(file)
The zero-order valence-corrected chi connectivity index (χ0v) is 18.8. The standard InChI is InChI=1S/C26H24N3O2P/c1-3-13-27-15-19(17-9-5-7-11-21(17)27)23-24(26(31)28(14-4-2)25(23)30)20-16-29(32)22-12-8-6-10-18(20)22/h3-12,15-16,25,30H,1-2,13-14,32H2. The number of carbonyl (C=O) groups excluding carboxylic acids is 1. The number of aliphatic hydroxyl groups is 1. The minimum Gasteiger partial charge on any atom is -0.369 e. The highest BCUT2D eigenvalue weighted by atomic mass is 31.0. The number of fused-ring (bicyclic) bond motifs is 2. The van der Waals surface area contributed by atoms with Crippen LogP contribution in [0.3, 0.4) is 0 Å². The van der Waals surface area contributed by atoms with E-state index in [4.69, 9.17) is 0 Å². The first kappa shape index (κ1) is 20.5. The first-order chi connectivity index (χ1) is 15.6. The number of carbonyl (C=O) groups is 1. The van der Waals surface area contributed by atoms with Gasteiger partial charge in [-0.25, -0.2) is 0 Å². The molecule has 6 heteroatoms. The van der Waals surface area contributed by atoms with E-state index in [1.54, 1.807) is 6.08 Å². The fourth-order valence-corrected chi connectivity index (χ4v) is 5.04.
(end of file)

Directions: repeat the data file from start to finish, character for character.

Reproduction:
The zero-order valence-corrected chi connectivity index (χ0v) is 18.8. The standard InChI is InChI=1S/C26H24N3O2P/c1-3-13-27-15-19(17-9-5-7-11-21(17)27)23-24(26(31)28(14-4-2)25(23)30)20-16-29(32)22-12-8-6-10-18(20)22/h3-12,15-16,25,30H,1-2,13-14,32H2. The number of carbonyl (C=O) groups excluding carboxylic acids is 1. The number of aliphatic hydroxyl groups is 1. The minimum Gasteiger partial charge on any atom is -0.369 e. The highest BCUT2D eigenvalue weighted by atomic mass is 31.0. The number of fused-ring (bicyclic) bond motifs is 2. The van der Waals surface area contributed by atoms with Crippen LogP contribution in [0.3, 0.4) is 0 Å². The van der Waals surface area contributed by atoms with E-state index in [4.69, 9.17) is 0 Å². The first kappa shape index (κ1) is 20.5. The first-order chi connectivity index (χ1) is 15.6. The number of carbonyl (C=O) groups is 1. The van der Waals surface area contributed by atoms with Gasteiger partial charge in [-0.25, -0.2) is 0 Å². The molecule has 6 heteroatoms. The van der Waals surface area contributed by atoms with E-state index in [1.54, 1.807) is 6.08 Å². The fourth-order valence-corrected chi connectivity index (χ4v) is 5.04.